The problem in Bowser’s case, Moore said, is the uncertainty of whether her home will still be sitting where it is in a decade’s time.
“Someone who leases land on a month-by-month basis, we have no way of guaranteeing that will be a viable property in 10 years, because the owner of the property at any point can decide to end that,” she said. “Because leased land is something that is out of anybody’s control, we aren’t covering that.”
She said the number of applicants who have applied to the program is already greater than the amount of money available.
Parry Sound-Muskoka MPP Norm Miller said to his understanding mould is covered by the Ontario Renovates program, but reiterated the fact that mobile homes are examined on a case-by-case basis. “Mould is something that’s covered, and if they have reasonably long tenure, then it’s something that should be considered,” he said. “I think the whole idea of the program is to make people’s homes better and safer, and make them essentially able to stay in their homes instead of not having a home.” Miller said his office has received a handful of inquiries about the Ontario Renovates program, but that only one was about how the program applies to mobile homes.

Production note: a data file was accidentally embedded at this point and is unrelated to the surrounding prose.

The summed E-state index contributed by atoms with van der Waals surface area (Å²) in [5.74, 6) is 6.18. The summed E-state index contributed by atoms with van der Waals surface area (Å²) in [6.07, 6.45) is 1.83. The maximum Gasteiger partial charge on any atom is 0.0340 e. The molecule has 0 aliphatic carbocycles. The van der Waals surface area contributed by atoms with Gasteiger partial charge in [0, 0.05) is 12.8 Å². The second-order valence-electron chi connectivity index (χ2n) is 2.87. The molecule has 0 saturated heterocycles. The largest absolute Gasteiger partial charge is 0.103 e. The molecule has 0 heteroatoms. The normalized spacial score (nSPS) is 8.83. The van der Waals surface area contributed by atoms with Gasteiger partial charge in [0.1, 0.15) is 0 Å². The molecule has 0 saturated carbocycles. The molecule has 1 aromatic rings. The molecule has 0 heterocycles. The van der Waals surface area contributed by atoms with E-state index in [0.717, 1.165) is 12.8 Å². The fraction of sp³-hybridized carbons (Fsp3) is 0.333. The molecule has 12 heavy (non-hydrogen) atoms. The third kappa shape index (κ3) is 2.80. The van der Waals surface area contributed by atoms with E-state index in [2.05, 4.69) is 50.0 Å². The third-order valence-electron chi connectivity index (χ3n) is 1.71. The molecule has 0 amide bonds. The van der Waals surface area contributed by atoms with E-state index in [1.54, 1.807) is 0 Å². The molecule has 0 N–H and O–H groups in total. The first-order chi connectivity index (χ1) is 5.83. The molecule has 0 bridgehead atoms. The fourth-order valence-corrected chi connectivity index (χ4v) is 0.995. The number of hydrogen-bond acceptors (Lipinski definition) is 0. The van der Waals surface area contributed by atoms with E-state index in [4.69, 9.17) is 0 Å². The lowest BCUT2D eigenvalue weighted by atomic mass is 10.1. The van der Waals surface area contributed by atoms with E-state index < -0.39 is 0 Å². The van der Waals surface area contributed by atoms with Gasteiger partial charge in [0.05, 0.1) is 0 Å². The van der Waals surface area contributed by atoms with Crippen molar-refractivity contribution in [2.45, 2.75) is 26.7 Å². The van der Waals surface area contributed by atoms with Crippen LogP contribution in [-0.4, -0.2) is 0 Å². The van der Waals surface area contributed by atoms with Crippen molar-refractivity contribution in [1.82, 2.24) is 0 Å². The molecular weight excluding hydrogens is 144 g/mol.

He said low-income residents in the region have been hurt by provincial cuts to traditional affordable housing funds like the Community Start-up and Maintenance Benefit and the Home Repair Benefit from Ontario Works.
New programs like Ontario Renovates that were introduced in their place, Miller said, don’t match the previous levels of funding that have been slashed. “We’re talking about one individual case, but I’m afraid there’s going to be many more,” he said. “The McGuinty government seems to have their priorities wrong, in that they’re reducing support for the most vulnerable at the same time they’re blowing $650 million to save some political seats and move a couple of gas plants out of Oakville and Mississauga.”
Though she’s not anticipating help will come to alleviate her situation anytime soon, Bowser says she’s simply hoping to draw light to the bureaucratic purgatory that the mobile home owners must face if they aren’t landowners.
“I just want to be given the same opportunities as anyone else, I don’t expect any special treatment,” she said.